This weekend was the beginning of the "new season" for art. I'm not sure what that means--there were plenty of gallery shows this summer. I know in New York, well-to-do collectors head out to their summer homes, so the art industry, which is a consumer luxury item industry after all, slows down. For example, there is usually only one issue each of Art in America and Artforum in the summer. But why this should apply to Houston, I don't know.
Be that as it may, tons of shows opened in Houston last week. I only went to one opening (opening parties are not a good way to look at art). But I went to a few galleries after opening nights, however.
Diverse Works season opening show '"Now that I'm by myself," she says, "I'm not by myself, which is good."' is almost all video. I have no problem with video or film as an art-form. But I hate seeing video in a gallery. It is just not an environment conducive to watching video or film. Video (generally) demands your time. If you are going to get anything useful out of a video, you need to sit still and watch it unfold for whatever its length is. And that can be a challenge, especially if the video is perplexing, hermetic, outside your comfort zone--which is what art video mostly is.
There's a reason movie theaters are the way they are. You sit in a comfortable seat--that helps a lot while you watch two hours of film (or eight hours, if you are watching Our Hitler). The theater is dark, so it concentrates your attention on the projected image. And, perhaps most importantly, you can only see one movie at a time at a movie theater. You don't have two movies showing simultaneously, their blaring soundtracks competing in your ears for attention.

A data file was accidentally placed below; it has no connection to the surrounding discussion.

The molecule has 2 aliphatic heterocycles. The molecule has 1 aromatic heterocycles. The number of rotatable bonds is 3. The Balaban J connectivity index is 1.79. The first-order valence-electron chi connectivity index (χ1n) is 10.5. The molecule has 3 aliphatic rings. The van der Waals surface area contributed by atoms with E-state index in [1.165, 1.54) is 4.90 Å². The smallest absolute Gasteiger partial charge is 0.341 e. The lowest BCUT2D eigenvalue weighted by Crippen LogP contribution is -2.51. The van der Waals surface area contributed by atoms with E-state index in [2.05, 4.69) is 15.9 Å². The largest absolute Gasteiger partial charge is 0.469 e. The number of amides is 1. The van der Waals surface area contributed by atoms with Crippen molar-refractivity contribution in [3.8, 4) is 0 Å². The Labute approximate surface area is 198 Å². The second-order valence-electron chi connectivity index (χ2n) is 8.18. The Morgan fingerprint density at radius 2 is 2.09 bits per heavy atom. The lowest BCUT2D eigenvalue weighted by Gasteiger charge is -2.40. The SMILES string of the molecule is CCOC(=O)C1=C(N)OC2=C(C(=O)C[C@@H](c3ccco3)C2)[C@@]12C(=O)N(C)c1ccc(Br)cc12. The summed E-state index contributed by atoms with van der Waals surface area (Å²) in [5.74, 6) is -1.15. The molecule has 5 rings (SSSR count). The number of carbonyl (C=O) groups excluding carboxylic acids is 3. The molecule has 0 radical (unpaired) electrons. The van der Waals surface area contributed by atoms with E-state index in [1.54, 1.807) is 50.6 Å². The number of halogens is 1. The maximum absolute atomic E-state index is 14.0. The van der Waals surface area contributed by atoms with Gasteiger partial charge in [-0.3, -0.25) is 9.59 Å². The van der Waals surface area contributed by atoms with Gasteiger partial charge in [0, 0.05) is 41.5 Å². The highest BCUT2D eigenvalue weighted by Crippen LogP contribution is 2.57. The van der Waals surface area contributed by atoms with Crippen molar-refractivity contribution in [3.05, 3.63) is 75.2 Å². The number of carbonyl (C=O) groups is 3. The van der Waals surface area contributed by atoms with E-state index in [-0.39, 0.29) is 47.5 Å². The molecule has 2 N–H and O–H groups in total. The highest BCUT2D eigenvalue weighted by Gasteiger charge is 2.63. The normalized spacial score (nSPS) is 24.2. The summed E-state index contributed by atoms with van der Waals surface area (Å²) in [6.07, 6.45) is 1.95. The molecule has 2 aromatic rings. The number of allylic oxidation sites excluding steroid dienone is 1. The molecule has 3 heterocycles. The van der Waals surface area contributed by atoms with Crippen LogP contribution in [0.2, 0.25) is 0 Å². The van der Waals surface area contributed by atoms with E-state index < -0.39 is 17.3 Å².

So Diverse Works for this show was the exact opposite of a movie theater--no comfy chairs, no darkened room, multiple videos (and soundtracks!) playing all at once.
I will mention the work of Laurel Nakadate. Her videos got my attention for all the wrong reasons: she is beautiful and gets naked in many of them. But they were definitely uncomfortable--she seemed to star with a bunch of weird older men, some who pretended to brutalize her or murder her, some on whom she held toy guns, instructing them to beg for mercy. The men were good sports--acting ability wasn't at a premium, and there was a lot of giggling as the dudes said things like, "Please don't kill me!"
Laurel Nakadate, "Beg for Your Life" still, video, 2006